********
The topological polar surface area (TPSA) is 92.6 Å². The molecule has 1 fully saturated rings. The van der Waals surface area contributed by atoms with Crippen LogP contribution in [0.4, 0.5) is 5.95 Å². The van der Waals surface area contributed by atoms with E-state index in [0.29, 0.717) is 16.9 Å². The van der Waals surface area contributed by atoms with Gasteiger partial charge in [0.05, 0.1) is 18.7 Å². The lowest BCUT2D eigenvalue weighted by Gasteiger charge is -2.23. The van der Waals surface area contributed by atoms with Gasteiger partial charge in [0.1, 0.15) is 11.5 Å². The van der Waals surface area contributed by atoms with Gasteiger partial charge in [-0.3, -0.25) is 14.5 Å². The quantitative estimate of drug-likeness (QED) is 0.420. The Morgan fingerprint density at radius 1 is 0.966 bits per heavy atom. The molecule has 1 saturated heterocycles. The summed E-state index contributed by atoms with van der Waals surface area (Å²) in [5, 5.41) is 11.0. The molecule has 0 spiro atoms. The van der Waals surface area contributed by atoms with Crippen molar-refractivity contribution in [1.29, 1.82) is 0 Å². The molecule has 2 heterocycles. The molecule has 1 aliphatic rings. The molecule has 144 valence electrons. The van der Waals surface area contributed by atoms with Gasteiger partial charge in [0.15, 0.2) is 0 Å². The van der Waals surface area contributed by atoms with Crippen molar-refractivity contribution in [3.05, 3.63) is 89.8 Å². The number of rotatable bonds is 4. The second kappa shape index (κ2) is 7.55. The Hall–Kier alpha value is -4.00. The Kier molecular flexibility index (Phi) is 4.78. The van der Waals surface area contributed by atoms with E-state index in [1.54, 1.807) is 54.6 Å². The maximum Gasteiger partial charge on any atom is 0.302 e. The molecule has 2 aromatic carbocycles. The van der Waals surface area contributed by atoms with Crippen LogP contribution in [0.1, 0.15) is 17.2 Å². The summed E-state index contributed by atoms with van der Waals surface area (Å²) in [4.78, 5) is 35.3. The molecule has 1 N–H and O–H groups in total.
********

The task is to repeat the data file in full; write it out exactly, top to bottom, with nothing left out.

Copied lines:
The topological polar surface area (TPSA) is 92.6 Å². The molecule has 1 fully saturated rings. The van der Waals surface area contributed by atoms with Crippen LogP contribution in [0.4, 0.5) is 5.95 Å². The van der Waals surface area contributed by atoms with E-state index in [0.29, 0.717) is 16.9 Å². The van der Waals surface area contributed by atoms with Gasteiger partial charge in [0.05, 0.1) is 18.7 Å². The lowest BCUT2D eigenvalue weighted by Gasteiger charge is -2.23. The van der Waals surface area contributed by atoms with Gasteiger partial charge in [0.1, 0.15) is 11.5 Å². The van der Waals surface area contributed by atoms with Gasteiger partial charge in [-0.3, -0.25) is 14.5 Å². The quantitative estimate of drug-likeness (QED) is 0.420. The Morgan fingerprint density at radius 1 is 0.966 bits per heavy atom. The molecule has 1 saturated heterocycles. The summed E-state index contributed by atoms with van der Waals surface area (Å²) in [5, 5.41) is 11.0. The molecule has 0 spiro atoms. The van der Waals surface area contributed by atoms with Crippen molar-refractivity contribution in [1.29, 1.82) is 0 Å². The molecule has 2 heterocycles. The molecule has 1 aliphatic rings. The molecule has 144 valence electrons. The van der Waals surface area contributed by atoms with Gasteiger partial charge in [0.15, 0.2) is 0 Å². The van der Waals surface area contributed by atoms with Crippen molar-refractivity contribution in [3.05, 3.63) is 89.8 Å². The number of rotatable bonds is 4. The second kappa shape index (κ2) is 7.55. The Hall–Kier alpha value is -4.00. The Kier molecular flexibility index (Phi) is 4.78. The van der Waals surface area contributed by atoms with E-state index in [1.54, 1.807) is 54.6 Å². The maximum Gasteiger partial charge on any atom is 0.302 e. The molecule has 2 aromatic carbocycles. The van der Waals surface area contributed by atoms with Crippen LogP contribution in [0.1, 0.15) is 17.2 Å². The summed E-state index contributed by atoms with van der Waals surface area (Å²) in [4.78, 5) is 35.3. The molecule has 1 N–H and O–H groups in total.